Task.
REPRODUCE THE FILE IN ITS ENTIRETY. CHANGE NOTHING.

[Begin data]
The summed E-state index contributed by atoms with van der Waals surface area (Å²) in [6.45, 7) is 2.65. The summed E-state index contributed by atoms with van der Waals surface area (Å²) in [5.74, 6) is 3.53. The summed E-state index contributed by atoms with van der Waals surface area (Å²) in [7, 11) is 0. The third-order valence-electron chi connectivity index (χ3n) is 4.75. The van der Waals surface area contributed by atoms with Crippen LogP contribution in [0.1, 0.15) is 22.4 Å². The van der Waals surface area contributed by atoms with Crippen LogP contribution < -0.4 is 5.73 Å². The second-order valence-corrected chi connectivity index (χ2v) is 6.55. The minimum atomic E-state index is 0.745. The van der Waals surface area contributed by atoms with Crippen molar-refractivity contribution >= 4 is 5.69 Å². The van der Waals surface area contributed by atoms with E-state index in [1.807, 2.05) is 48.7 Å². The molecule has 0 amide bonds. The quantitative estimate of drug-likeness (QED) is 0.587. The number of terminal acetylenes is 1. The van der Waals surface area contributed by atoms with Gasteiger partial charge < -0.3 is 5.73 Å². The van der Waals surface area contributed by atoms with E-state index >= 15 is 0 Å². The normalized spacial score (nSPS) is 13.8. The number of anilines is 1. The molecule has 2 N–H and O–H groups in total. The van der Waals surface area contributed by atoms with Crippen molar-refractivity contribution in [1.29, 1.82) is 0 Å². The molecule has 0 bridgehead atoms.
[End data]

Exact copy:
The summed E-state index contributed by atoms with van der Waals surface area (Å²) in [6.45, 7) is 2.65. The summed E-state index contributed by atoms with van der Waals surface area (Å²) in [5.74, 6) is 3.53. The summed E-state index contributed by atoms with van der Waals surface area (Å²) in [7, 11) is 0. The third-order valence-electron chi connectivity index (χ3n) is 4.75. The van der Waals surface area contributed by atoms with Crippen LogP contribution in [0.1, 0.15) is 22.4 Å². The van der Waals surface area contributed by atoms with Crippen LogP contribution < -0.4 is 5.73 Å². The second-order valence-corrected chi connectivity index (χ2v) is 6.55. The minimum atomic E-state index is 0.745. The van der Waals surface area contributed by atoms with Crippen molar-refractivity contribution >= 4 is 5.69 Å². The van der Waals surface area contributed by atoms with E-state index in [1.807, 2.05) is 48.7 Å². The molecule has 0 amide bonds. The quantitative estimate of drug-likeness (QED) is 0.587. The number of terminal acetylenes is 1. The van der Waals surface area contributed by atoms with Gasteiger partial charge < -0.3 is 5.73 Å². The van der Waals surface area contributed by atoms with E-state index >= 15 is 0 Å². The normalized spacial score (nSPS) is 13.8. The number of anilines is 1. The molecule has 2 N–H and O–H groups in total. The van der Waals surface area contributed by atoms with Crippen molar-refractivity contribution in [1.29, 1.82) is 0 Å². The molecule has 0 bridgehead atoms.